This may give Israel’s Jewish population a boost but it worries those who cherish the country’s secular democracy. A familiar sight, with women in long skirts and men in black homburgs, the ultra-Orthodox are largely exempt from military service. Many are dependent on welfare and disapprove of secular culture.
Aaron David Miller, author and former adviser to the U.S. State Department on Israeli-Arab negotiations, summed up this anxiety in the New York Times recently. “The country’s demographics look bad—too many ultra-Orthodox Jews, Palestinians and Israeli Arabs and not enough secular Jews.”
Even if the population replenishes itself, the horror and trauma of genocide is borne by future generations. Rwanda, for example, is still struggling to rebuild itself after about 800,000 people, mostly Tutsis, were massacred in the spring of 1994, perhaps 75 per cent of the Tutsi population.
In Israel the Holocaust looms larger than God, writes Avraham Burg, the prominent Israeli author and former politician, in his book The Holocaust is Over: We Must Rise From Its Ashes. “When I study the components of my identity and the cause of my identity crisis I recognize only one common thread that connects us all: the thick shadow, the unbearable heaviness of the Shoah and its horrors,” he writes. “It is the source of all and it absorbs all. So much so that sometimes I want to rewrite the Bible to begin: ‘In the beginning there was the Shoah and the land had become chaos.’ ”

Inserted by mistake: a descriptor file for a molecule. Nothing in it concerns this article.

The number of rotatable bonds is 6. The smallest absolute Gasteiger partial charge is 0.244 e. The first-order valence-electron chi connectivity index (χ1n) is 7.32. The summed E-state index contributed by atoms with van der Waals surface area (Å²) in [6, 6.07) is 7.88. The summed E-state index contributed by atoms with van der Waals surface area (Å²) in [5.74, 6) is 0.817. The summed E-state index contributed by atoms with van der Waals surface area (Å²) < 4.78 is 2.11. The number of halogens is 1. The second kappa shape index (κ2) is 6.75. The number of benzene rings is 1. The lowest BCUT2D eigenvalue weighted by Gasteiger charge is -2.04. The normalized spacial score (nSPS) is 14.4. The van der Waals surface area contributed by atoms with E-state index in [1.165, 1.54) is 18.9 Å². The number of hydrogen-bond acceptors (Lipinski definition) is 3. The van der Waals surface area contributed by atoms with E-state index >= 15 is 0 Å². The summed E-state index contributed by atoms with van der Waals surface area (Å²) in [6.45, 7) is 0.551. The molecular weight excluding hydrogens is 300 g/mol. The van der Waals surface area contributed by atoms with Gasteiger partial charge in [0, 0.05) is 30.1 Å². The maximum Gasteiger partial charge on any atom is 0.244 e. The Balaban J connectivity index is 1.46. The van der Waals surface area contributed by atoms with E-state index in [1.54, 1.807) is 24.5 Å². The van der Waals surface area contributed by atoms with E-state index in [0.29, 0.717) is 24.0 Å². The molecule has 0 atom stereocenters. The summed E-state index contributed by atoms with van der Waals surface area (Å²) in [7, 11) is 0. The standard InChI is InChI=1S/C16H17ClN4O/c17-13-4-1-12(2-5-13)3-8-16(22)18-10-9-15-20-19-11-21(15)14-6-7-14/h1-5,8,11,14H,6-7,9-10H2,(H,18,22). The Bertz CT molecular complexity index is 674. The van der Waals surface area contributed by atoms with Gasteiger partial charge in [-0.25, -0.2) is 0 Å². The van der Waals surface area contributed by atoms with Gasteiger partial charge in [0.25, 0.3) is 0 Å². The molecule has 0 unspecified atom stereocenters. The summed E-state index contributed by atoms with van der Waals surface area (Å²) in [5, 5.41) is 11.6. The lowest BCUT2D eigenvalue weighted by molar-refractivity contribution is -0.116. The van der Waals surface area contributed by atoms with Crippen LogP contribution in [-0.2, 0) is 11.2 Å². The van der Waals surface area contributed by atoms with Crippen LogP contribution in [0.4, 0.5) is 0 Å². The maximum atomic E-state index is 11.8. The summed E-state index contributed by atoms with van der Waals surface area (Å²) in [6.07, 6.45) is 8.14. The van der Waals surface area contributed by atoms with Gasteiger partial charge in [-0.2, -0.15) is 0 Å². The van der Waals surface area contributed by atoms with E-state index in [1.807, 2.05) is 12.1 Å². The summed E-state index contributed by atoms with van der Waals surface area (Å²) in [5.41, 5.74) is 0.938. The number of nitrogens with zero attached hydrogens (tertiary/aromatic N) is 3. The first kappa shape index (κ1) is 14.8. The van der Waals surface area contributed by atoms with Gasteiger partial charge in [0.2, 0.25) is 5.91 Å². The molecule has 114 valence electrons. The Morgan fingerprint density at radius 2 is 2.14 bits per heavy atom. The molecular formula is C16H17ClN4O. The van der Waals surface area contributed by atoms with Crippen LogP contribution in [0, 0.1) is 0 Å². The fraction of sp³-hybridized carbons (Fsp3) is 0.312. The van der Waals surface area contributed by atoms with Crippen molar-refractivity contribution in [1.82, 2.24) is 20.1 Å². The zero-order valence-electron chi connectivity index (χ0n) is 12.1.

The Shoah, as the Holocaust is called in Hebrew, has profoundly shaped Israel’s identity and continues to do so. Zionist leaders had been debating for decades the nature of a Jewish homeland, and in the 19th century the emphasis was on creating a state where Jews would never experience pogroms or live as second-class citizens, said van Pelt. The Holocaust helped change the Zionist vision of a Jewish state when Israel was established in May 1948—the offer of safety to any Jew suffering persecution was enshrined in law.